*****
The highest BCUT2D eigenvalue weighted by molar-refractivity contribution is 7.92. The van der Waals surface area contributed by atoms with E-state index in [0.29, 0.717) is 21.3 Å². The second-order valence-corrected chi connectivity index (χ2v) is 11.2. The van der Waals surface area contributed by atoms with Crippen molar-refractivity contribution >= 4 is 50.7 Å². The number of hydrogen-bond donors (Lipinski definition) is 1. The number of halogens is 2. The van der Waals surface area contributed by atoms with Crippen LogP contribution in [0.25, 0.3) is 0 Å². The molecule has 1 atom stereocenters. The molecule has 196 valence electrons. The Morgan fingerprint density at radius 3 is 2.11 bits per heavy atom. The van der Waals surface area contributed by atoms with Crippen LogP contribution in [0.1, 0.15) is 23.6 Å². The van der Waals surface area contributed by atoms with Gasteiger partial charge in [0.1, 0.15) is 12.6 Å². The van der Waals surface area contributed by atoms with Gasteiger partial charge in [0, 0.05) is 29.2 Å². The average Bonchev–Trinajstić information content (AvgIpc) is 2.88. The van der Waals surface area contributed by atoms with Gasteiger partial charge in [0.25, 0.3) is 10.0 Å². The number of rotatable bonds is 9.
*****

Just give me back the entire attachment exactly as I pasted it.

The highest BCUT2D eigenvalue weighted by molar-refractivity contribution is 7.92. The van der Waals surface area contributed by atoms with E-state index in [0.29, 0.717) is 21.3 Å². The second-order valence-corrected chi connectivity index (χ2v) is 11.2. The van der Waals surface area contributed by atoms with Crippen molar-refractivity contribution >= 4 is 50.7 Å². The number of hydrogen-bond donors (Lipinski definition) is 1. The number of halogens is 2. The van der Waals surface area contributed by atoms with Crippen LogP contribution in [0.25, 0.3) is 0 Å². The molecule has 1 atom stereocenters. The molecule has 196 valence electrons. The Morgan fingerprint density at radius 3 is 2.11 bits per heavy atom. The van der Waals surface area contributed by atoms with Crippen LogP contribution in [0.1, 0.15) is 23.6 Å². The van der Waals surface area contributed by atoms with Gasteiger partial charge in [0.1, 0.15) is 12.6 Å². The van der Waals surface area contributed by atoms with Gasteiger partial charge in [0, 0.05) is 29.2 Å². The average Bonchev–Trinajstić information content (AvgIpc) is 2.88. The van der Waals surface area contributed by atoms with Gasteiger partial charge in [0.25, 0.3) is 10.0 Å². The number of rotatable bonds is 9.